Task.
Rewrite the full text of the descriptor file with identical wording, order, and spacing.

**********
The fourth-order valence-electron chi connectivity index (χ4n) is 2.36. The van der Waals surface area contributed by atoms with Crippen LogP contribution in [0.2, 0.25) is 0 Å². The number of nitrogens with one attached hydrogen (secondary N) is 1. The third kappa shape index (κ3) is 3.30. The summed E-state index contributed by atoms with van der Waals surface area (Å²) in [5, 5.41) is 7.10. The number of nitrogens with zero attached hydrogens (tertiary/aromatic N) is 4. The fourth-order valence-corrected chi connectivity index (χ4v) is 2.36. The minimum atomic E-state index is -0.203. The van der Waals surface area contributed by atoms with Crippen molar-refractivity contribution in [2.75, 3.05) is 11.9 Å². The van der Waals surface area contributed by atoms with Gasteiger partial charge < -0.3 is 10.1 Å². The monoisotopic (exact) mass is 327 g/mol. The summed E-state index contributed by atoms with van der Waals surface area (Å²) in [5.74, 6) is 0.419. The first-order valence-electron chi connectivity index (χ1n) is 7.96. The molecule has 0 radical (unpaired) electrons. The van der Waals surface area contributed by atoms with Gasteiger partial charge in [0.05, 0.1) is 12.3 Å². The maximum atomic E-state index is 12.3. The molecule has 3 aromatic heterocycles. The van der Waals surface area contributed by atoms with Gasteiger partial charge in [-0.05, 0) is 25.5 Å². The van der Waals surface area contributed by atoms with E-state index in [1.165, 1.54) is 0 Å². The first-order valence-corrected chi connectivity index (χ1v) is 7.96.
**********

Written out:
The fourth-order valence-electron chi connectivity index (χ4n) is 2.36. The van der Waals surface area contributed by atoms with Crippen LogP contribution in [0.2, 0.25) is 0 Å². The number of nitrogens with one attached hydrogen (secondary N) is 1. The third kappa shape index (κ3) is 3.30. The summed E-state index contributed by atoms with van der Waals surface area (Å²) in [5, 5.41) is 7.10. The number of nitrogens with zero attached hydrogens (tertiary/aromatic N) is 4. The fourth-order valence-corrected chi connectivity index (χ4v) is 2.36. The minimum atomic E-state index is -0.203. The van der Waals surface area contributed by atoms with Crippen molar-refractivity contribution in [2.75, 3.05) is 11.9 Å². The van der Waals surface area contributed by atoms with Gasteiger partial charge < -0.3 is 10.1 Å². The monoisotopic (exact) mass is 327 g/mol. The summed E-state index contributed by atoms with van der Waals surface area (Å²) in [5.74, 6) is 0.419. The first-order valence-electron chi connectivity index (χ1n) is 7.96. The molecule has 0 radical (unpaired) electrons. The van der Waals surface area contributed by atoms with Gasteiger partial charge in [0.05, 0.1) is 12.3 Å². The maximum atomic E-state index is 12.3. The molecule has 3 aromatic heterocycles. The van der Waals surface area contributed by atoms with Gasteiger partial charge in [-0.05, 0) is 25.5 Å². The van der Waals surface area contributed by atoms with E-state index in [1.165, 1.54) is 0 Å². The first-order valence-corrected chi connectivity index (χ1v) is 7.96.